Amber Riley appeared on Instagram Live with journalist Danielle Young to talk about Black Lives Matter and addressed the Lea Michele stuff – she said this is the last time she will speak on it. You can read the recap here (“I’m not going to say that Lea Michele is racist. That’s not what I’m saying" and “She’s also pregnant and I think that everybody needs to chill. Y’all dragged her for a couple of days”). Amber is talking about an issue that goes beyond one person or Glee – it’s the way Black women are treated on set. And when a Black actress even gets on set, it’s about the characters they can play: sidekicks with no agency. “We were even told, we were expendable; the colored girls, the black girls are expendable. I'm talking about the culture of Hollywood right now and how they treat black characters, black men, black women. I’m talking about the culture."
The fashion and beauty industries are sending out a lot of broken heart emojis and the black tile but as people are pointing out, luxury lines have always struggled with not being outright racist (see Dolce & Gabbana). Diet Prada has a few examples happening now: stylist Jason Bolden calling out Celine for only working with white stylists and then there’s Carine Roitfeld who just happened to post a photo of herself hugging model Anok Yai, so the Vogue set could post “hope // broken heart emoji” on her posts. Carine then apologized.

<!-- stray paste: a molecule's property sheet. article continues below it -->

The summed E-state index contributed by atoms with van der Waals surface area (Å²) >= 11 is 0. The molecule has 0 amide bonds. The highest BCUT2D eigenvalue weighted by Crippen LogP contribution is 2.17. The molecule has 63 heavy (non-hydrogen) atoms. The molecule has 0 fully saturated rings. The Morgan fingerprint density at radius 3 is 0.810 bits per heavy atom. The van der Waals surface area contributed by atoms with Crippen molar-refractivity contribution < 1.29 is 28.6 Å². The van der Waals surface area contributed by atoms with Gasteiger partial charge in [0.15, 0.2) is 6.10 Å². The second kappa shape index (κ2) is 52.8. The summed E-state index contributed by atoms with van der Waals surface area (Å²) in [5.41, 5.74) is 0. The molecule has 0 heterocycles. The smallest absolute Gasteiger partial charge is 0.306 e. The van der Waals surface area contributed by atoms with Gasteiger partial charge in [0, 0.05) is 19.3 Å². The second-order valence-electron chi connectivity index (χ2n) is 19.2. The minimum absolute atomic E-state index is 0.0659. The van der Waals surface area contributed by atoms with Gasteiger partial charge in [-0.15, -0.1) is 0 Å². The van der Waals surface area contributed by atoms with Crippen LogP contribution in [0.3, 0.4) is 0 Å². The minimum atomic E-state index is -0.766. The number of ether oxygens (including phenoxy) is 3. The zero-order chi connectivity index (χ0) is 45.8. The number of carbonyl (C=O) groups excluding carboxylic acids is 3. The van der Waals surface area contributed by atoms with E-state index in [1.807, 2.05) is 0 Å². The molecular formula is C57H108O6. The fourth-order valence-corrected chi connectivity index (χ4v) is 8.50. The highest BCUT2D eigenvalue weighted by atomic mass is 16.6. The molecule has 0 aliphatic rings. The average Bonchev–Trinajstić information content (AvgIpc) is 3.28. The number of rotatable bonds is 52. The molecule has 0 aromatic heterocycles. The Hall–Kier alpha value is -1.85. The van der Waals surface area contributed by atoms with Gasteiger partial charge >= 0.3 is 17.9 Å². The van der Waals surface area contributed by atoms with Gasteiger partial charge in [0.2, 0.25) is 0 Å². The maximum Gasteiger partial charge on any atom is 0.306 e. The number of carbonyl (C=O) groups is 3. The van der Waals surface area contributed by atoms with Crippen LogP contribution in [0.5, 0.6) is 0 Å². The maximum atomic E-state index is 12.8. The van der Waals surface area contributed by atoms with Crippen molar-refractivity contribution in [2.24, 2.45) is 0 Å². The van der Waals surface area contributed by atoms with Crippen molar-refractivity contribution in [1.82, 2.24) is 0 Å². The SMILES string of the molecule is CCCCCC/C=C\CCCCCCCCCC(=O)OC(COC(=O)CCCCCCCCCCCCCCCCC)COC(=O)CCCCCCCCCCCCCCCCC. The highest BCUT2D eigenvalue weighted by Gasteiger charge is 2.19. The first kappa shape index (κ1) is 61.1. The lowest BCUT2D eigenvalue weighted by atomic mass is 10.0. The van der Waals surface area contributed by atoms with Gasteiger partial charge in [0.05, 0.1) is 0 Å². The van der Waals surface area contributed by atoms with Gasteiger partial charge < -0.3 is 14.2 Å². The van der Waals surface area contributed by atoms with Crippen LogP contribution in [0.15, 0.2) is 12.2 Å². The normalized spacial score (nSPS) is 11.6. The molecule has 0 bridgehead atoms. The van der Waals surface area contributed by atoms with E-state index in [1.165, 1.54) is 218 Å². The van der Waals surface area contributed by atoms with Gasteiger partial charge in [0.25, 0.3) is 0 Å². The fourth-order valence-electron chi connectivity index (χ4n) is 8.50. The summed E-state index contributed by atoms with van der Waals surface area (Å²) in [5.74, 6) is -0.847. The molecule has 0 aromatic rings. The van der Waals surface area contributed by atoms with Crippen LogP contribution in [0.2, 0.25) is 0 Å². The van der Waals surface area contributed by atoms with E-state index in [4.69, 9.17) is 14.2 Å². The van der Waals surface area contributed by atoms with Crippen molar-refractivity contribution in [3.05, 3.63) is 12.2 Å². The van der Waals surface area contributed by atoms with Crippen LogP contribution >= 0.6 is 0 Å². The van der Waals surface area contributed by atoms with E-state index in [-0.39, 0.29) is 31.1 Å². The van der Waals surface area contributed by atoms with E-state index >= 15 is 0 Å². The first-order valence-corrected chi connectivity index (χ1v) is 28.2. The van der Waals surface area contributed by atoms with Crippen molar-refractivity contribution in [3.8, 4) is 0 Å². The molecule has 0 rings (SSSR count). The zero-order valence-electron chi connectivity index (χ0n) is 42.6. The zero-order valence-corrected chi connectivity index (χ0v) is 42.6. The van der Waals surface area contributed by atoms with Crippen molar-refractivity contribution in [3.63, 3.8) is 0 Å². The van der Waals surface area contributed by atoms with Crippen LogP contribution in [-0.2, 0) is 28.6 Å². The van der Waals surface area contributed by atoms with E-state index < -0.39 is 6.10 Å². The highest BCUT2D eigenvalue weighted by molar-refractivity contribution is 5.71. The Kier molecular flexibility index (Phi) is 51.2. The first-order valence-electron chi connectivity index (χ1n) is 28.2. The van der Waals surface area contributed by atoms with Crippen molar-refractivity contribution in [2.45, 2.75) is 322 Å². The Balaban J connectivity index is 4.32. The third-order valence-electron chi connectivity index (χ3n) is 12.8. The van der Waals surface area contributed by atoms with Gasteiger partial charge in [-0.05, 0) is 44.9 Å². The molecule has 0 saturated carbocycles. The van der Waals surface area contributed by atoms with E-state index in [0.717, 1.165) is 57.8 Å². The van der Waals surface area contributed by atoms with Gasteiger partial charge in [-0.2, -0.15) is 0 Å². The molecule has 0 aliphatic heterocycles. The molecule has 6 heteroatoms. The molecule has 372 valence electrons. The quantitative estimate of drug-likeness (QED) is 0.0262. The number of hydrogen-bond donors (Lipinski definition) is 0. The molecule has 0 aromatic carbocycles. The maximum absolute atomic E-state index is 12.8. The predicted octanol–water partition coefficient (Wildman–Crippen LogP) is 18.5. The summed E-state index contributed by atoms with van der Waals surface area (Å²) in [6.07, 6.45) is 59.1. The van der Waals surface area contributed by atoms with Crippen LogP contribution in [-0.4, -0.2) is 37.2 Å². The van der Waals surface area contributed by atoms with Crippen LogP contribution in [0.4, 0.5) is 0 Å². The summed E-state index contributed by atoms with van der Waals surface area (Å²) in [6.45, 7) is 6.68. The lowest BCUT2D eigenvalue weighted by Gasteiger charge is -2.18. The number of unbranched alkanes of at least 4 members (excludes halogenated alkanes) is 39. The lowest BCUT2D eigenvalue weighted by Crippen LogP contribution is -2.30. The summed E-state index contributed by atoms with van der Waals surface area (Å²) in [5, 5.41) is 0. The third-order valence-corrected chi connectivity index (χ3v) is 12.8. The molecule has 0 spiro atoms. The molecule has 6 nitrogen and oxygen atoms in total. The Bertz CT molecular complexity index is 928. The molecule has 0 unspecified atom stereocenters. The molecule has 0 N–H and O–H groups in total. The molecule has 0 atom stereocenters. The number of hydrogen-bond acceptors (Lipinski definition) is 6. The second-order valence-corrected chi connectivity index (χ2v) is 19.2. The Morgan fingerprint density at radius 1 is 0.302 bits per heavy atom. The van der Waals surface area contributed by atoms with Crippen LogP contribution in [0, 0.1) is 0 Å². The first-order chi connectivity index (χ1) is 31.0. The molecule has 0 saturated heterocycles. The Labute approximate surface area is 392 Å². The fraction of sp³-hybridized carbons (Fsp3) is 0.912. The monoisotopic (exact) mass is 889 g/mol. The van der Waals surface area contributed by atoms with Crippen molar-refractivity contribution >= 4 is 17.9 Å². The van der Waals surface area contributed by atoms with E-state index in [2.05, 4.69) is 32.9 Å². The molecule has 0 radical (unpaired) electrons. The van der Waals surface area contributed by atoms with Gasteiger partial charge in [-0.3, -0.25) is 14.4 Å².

There’s been a multitude of recommended reading lists right now, particularly on celebrity feeds and “What is an Anti-Racist Reading List For?” author Lauren Michele Jackson goes beyond the Instagram illustrations. She writes, “For such a list to do good, something keener than “anti-racism” must be sought. The word and its nominal equivalent, “anti-racist,” suggests something of a vanity project, where the goal is no longer to learn more about race, power, and capital, but to spring closer to the enlightened order of the antiracist.” I had a hard time choosing an excerpt from Jackson’s piece but it should be essential reading before the reading.
I’ve debated posting this today because I’m not quite sure what to do with it. Lili Reinhart came out as bisexual in her Instagram stories. The context is important because she came out by saying she’s joining the LGBTQ+ for Black Lives Matter protest. So here’s the tricky thing about this: on one hand, it’s never a wrong time to come out and no one should deny their personhood. On the other hand, white allies should stay on topic and, crucially, avoid centering their voices. Is she making it about herself, even if she’s doing so inadvertently? The comments on this US Weekly post have a lot of people pointing out that she has nothing to do with BLM and she shouldn’t be coopting the protest with news about herself.
There’s no active professional sports leagues playing in North America right now but I’m so curious to see what happens when they come back.
Iâ€™ll be honest: not for me!— billy eichner (@billyeichner) June 4, 2020
The Rock made the most political speech of his career, which of course galvanizes The Rock for President fans. Please look at the frame propped up in the background - if there was ever a $7 bill his face would be on it. If he becomes President they will rename the Oval Office the Seven Bucks Room.
Tavi Gevinson dunking on Derek Blasberg and Karlie Kloss in the Instagram comments section is my love language! The reason it matters is because in their world, Tavi matters. For her to agitate such an insular group – she even tagged Wendi Deng and Lauren Santo Domingo in one of her comments – is gossipy and hilarious. She told Karlie to “give it a rest” hahahahahahahahahhahhahahaha.